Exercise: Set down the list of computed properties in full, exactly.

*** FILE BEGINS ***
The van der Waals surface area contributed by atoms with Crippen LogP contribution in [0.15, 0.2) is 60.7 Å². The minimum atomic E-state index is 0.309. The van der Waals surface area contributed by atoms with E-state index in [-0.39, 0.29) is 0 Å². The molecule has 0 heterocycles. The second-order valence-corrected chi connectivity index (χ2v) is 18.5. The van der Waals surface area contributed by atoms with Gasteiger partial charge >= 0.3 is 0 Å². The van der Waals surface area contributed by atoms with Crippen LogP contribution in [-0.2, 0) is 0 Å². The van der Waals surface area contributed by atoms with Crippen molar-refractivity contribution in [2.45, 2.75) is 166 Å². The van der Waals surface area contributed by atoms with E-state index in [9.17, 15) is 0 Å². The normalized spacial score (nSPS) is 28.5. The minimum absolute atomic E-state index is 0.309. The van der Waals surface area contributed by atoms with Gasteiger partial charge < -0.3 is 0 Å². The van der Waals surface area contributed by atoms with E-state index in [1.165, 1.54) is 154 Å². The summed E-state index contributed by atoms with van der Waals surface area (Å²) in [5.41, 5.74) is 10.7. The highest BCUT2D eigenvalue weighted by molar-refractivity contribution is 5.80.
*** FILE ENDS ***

The van der Waals surface area contributed by atoms with Crippen LogP contribution in [0.15, 0.2) is 60.7 Å². The minimum atomic E-state index is 0.309. The van der Waals surface area contributed by atoms with E-state index in [-0.39, 0.29) is 0 Å². The molecule has 0 heterocycles. The second-order valence-corrected chi connectivity index (χ2v) is 18.5. The van der Waals surface area contributed by atoms with Gasteiger partial charge >= 0.3 is 0 Å². The van der Waals surface area contributed by atoms with Crippen LogP contribution in [-0.2, 0) is 0 Å². The van der Waals surface area contributed by atoms with Crippen molar-refractivity contribution in [2.45, 2.75) is 166 Å². The van der Waals surface area contributed by atoms with E-state index in [9.17, 15) is 0 Å². The normalized spacial score (nSPS) is 28.5. The minimum absolute atomic E-state index is 0.309. The van der Waals surface area contributed by atoms with Gasteiger partial charge < -0.3 is 0 Å². The van der Waals surface area contributed by atoms with E-state index in [1.165, 1.54) is 154 Å². The summed E-state index contributed by atoms with van der Waals surface area (Å²) in [5.41, 5.74) is 10.7. The highest BCUT2D eigenvalue weighted by molar-refractivity contribution is 5.80.